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Brambles of Mordor

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{{cleanup}}<!-- Way too poetic. Please. Also too fanwanky and unsourced. -->
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{{plants
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| name=Brambles
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| location=[[Mordor]]
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| appearance=Tough and thorny
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'''Brambles of [[Mordor]]''' were ugly with foot-long thorns, which were sharp as the knives of the [[orcs]] that came from Mordor. Some of the thorns were long and sharp, meaning that they could puncture very deeply, while others were barbed, making them suited for rending the flesh if one tried to walk through them. They sprawled over the land like coils of steel wire. As [[Samwise Gamgee]] remarked, he hadn't thought that any plants actually grew in Mordor, though had he been told that some do, the brambles were exactly what he would have expected of Mordor.<ref>{{RK|VI2}}</ref>
  
The large plateau in the northwest of [[Mordor]] was known as [[Gorgoroth]], where the furnace and forge of the Ring lord [[Sauron]] were held. It was bragged that nothing grew in this poisoned land.  The vast desolation of Gorgoroth was usually what was conjured up in the popular conception of "Mordor", though to the south and east of Gorgoroth plateau lay the more fertile lands of [[Nurn]] which contained vast slave-tilled fields.  Still, Gorgoroth was the centre of Sauron's dominion and commonly considered to be a lifeless hell-on-earth. 
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They grew in sheltered places twisted tree-forms and stunted grey grasses grew. The leaves were shrivelled with Sulphur vapour and maggot hatchlings. They were the only plantlife that seemed to maintain more than a tenuous foothold.
 
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However, the ''[[Red Book of Westmarch]]'' says that the region was actually not utterly devoid of ''flora''.  There were some plants that did grow in northern Mordor:  running parallel to the outer [[Ephel Duath]] and the Gorgoroth plateau there was a smaller inner range of mountains called the [[Morgai]].  In the valley between the two mountain ranges, there was enough shelter and runnoff water for some plantlife and a basic ecosystem to survive.  It was a dying land, as thousands of years of Sauron's supernatural devastation caused by the fires of Mount Doom had worn down what had originally grown there, but it was not quite dead yet.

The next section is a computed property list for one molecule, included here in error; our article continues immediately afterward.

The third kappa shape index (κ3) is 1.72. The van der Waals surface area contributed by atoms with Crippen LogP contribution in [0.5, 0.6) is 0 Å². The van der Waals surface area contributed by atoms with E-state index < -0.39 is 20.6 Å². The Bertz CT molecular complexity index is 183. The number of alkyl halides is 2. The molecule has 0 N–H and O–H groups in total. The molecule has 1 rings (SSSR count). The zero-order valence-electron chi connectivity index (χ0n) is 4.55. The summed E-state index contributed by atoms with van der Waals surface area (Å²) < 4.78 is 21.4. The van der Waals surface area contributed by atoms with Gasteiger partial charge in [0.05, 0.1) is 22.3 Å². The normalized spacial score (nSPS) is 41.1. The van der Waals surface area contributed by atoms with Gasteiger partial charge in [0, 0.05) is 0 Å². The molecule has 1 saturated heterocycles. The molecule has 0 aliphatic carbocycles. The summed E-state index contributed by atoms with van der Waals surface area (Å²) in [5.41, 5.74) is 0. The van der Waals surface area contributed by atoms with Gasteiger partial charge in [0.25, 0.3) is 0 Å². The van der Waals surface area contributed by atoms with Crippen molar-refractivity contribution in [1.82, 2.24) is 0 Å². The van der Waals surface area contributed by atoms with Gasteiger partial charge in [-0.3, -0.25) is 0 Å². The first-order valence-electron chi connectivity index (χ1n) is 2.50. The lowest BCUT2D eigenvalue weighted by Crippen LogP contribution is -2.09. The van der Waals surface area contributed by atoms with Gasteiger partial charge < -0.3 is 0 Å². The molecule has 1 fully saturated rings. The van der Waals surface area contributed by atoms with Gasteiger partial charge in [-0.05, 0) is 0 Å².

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In sheltered places twisted tree-forms and stunted grey grasses grew. The leaves were shrivelled with Sulphur vapour and maggot hatchlings. The only plantlife that seemed to maintain more than a tenuous foothold were the widespread brambles.
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Nowhere in [[Middle-earth]] did brambles ever grow so large and fierce. These '''Brambles of Mordor''' were ugly with foot-long thorns, which were sharp as the knives of the [[orcs]] that came from Mordor.  Some of the thorns were long and sharp, meaning that they could puncture very deeply, while others were barbed, making them suited for rending the flesh if one tried to walk through them.  They sprawled over the land like coils of steel wire. They were truly the flowers of Mordor, for thy represented Mordor exactly; cruel, fierce, and disgusting.  As [[Sam Gamgee]] remarked, he hadn't thought that any plants actually grew in Mordor, though had he been told that some do, the brambles were exactly what he would have expected of Mordor.
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[[Category:Plants]]
 
[[Category:Plants]]

Latest revision as of 02:32, 29 March 2013

Brambles
LocationMordor
AppearanceTough and thorny

Brambles of Mordor were ugly with foot-long thorns, which were sharp as the knives of the orcs that came from Mordor. Some of the thorns were long and sharp, meaning that they could puncture very deeply, while others were barbed, making them suited for rending the flesh if one tried to walk through them. They sprawled over the land like coils of steel wire. As Samwise Gamgee remarked, he hadn't thought that any plants actually grew in Mordor, though had he been told that some do, the brambles were exactly what he would have expected of Mordor.[1]

They grew in sheltered places twisted tree-forms and stunted grey grasses grew. The leaves were shrivelled with Sulphur vapour and maggot hatchlings. They were the only plantlife that seemed to maintain more than a tenuous foothold.

[edit] References

  1. J.R.R. Tolkien, The Lord of the Rings, The Return of the King, "The Land of Shadow"